LaSalle D. Leffall, Jr, MD, and Claude H. Organ, Jr, MD.
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Leffall LD. Claude H. Organ, Jr, MD, FRCSSA, FRACS. Arch Surg. 2005;140(11):1033–1034. doi:10.1001/archsurg.140.11.1033
When I returned to the Howard University College of Medicine as a surgical faculty member in 1962 after a 2-year stint in the US Army Medical Corps, Munich, Germany, I attended the annual meeting of the National Medical Association, where I met Claude Organ. Both of us were young surgeons committed to careers in academic surgery. What immediately strengthened the bond between us was that we had Texas roots: both Claude and my father were born in Marshall, Tex. Thus began a valued friendship that enhanced and enriched my life immeasurably. Further, I remain in his debt for the pivotal role he had in my experiences with the American Board of Surgery and American College of Surgeons.
We would meet at major surgical meetings to discuss the state of the union with reference to African American surgeons. Claude often mentioned that the playing field was not yet level, but if we continued to do our part well, it would help us achieve the parity we sought. He insisted that we must be first rate in all our endeavors and could not resort to excuses for lack of achievement.
Endowed with high qualities of mind and spirit, Claude consistently measured up to high standards. Recognized as a leader in surgery both nationally and internationally, he represented the highest standards and ideals of the consummate surgical academician: excellent teacher, superb surgeon, and accomplished clinical researcher. As editor of the ARCHIVES, he elevated it to a position where it was considered by many colleagues to be first among equals of the surgical journals. In his scholarly presentations before various groups, he always emphasized the role of primacy for the patient, stating that we must continue to train safe, competent surgeons to render the best patient care. He was coauthor of A Century of Black Surgeons: The USA Experience, acknowledged as the authoritative work about the role of African American surgeons in all specialties.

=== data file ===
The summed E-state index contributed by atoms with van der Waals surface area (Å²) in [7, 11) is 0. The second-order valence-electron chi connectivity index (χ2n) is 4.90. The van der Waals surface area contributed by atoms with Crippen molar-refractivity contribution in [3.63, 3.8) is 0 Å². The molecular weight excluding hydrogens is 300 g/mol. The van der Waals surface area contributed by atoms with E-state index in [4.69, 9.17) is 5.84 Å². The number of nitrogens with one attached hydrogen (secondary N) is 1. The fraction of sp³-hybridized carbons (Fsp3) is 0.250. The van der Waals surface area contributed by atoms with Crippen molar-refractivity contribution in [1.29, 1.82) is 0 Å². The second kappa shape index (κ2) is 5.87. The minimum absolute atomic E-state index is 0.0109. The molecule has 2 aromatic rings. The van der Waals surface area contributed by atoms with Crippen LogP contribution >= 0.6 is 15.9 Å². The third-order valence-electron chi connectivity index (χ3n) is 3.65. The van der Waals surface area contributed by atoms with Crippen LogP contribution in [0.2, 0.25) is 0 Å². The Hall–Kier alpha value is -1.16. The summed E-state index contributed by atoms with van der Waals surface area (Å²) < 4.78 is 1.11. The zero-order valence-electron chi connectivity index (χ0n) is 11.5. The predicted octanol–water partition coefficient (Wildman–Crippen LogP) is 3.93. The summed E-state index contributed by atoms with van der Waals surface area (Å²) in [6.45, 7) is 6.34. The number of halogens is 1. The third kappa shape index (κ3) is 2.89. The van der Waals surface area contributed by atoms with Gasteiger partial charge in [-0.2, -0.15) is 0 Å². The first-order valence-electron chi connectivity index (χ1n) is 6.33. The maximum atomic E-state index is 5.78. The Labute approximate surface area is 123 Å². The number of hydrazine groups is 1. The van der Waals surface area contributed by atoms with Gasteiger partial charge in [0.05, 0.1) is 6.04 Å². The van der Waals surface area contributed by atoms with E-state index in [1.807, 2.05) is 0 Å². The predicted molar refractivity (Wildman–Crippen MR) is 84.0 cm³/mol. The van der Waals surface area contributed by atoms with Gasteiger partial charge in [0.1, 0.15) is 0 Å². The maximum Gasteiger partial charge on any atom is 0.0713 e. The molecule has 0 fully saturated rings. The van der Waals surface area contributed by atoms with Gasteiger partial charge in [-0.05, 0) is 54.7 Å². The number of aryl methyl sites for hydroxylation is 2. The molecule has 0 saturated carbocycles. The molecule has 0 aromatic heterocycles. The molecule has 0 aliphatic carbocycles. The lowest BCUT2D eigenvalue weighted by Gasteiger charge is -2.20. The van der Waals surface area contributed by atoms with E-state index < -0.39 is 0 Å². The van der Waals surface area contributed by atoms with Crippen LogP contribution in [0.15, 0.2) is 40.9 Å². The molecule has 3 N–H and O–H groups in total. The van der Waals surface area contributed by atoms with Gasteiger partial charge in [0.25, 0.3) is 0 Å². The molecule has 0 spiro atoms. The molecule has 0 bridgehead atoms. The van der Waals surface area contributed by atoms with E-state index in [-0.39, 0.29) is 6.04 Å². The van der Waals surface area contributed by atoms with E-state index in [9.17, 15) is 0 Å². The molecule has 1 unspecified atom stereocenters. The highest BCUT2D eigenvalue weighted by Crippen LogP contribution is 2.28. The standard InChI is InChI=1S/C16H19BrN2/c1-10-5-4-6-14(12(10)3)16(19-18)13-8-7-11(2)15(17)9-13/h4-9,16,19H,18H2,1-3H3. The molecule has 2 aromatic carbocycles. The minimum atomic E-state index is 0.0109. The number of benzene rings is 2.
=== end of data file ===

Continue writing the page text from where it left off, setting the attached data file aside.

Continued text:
Our department’s major educational program at Howard is the annual Charles R. Drew/Burke Syphax lecture. Claude delivered this on 2 occasions, in 1986 when we celebrated the 50th anniversary of our residency program and again in 2004 when he was president of the American College of Surgeons.
He was blessed to have a wonderful life partner with whom he shared his surgical experiences and triumphs. When he spoke of his wife, Betty, the love between them was readily apparent. His children and grandchildren also brought him great joy.
Claude had a great capacity for friendship—those relationships that one chooses for himself, not dictated by anything other than the desire to know the person better. The beauty of our friendship was reflected not in the frequency of our meetings, but in the nature and quality of those occasions. No matter how long it had been since we had seen or talked with each other, there was no need to readjust for the pace of our conversation, and discourse would resume without diminution because that is how Claude was. If you were a friend, you were a friend.
I shall miss his presence—his laughter, his sense of humor, his quips. More selfishly, I will feel the absence of his support, for his good opinion of my work meant much to me. Our friendship makes me think just how difficult it is to let a friend know in what high esteem you hold him. You don’t want it to appear as though you are trying to curry favor, and you certainly don’t want to descend to some level of mawkish behavior. However, I wish I had been more forthright in letting him know my feelings. Maybe he knew. I hope he did.
Correspondence: LaSalle D. Leffall, Jr, MD, Department of Surgery, Howard University College of Medicine, 2041 Georgia Ave NW, Suite 4000, Washington, DC 20060 (firstname.lastname@example.org).
Accepted for Publication: August 18, 2005.
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